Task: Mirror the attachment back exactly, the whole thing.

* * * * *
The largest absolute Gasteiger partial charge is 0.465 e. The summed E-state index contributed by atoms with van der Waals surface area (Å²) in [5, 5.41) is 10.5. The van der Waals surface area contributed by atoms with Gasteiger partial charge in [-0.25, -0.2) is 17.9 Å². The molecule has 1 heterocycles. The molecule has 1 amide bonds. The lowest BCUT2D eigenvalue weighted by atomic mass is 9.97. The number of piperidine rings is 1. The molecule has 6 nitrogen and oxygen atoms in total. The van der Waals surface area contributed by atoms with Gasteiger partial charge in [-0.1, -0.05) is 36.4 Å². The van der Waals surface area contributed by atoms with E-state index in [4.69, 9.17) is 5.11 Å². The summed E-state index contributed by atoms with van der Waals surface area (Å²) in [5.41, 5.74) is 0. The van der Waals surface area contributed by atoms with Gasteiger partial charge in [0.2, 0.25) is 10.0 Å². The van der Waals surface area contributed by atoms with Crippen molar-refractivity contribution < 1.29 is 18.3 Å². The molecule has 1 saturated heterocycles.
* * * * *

The largest absolute Gasteiger partial charge is 0.465 e. The summed E-state index contributed by atoms with van der Waals surface area (Å²) in [5, 5.41) is 10.5. The van der Waals surface area contributed by atoms with Gasteiger partial charge in [-0.25, -0.2) is 17.9 Å². The molecule has 1 heterocycles. The molecule has 1 amide bonds. The lowest BCUT2D eigenvalue weighted by atomic mass is 9.97. The number of piperidine rings is 1. The molecule has 6 nitrogen and oxygen atoms in total. The van der Waals surface area contributed by atoms with Gasteiger partial charge in [-0.1, -0.05) is 36.4 Å². The van der Waals surface area contributed by atoms with E-state index in [4.69, 9.17) is 5.11 Å². The summed E-state index contributed by atoms with van der Waals surface area (Å²) in [5.41, 5.74) is 0. The van der Waals surface area contributed by atoms with Gasteiger partial charge in [0.2, 0.25) is 10.0 Å². The van der Waals surface area contributed by atoms with Crippen molar-refractivity contribution < 1.29 is 18.3 Å². The molecule has 1 saturated heterocycles.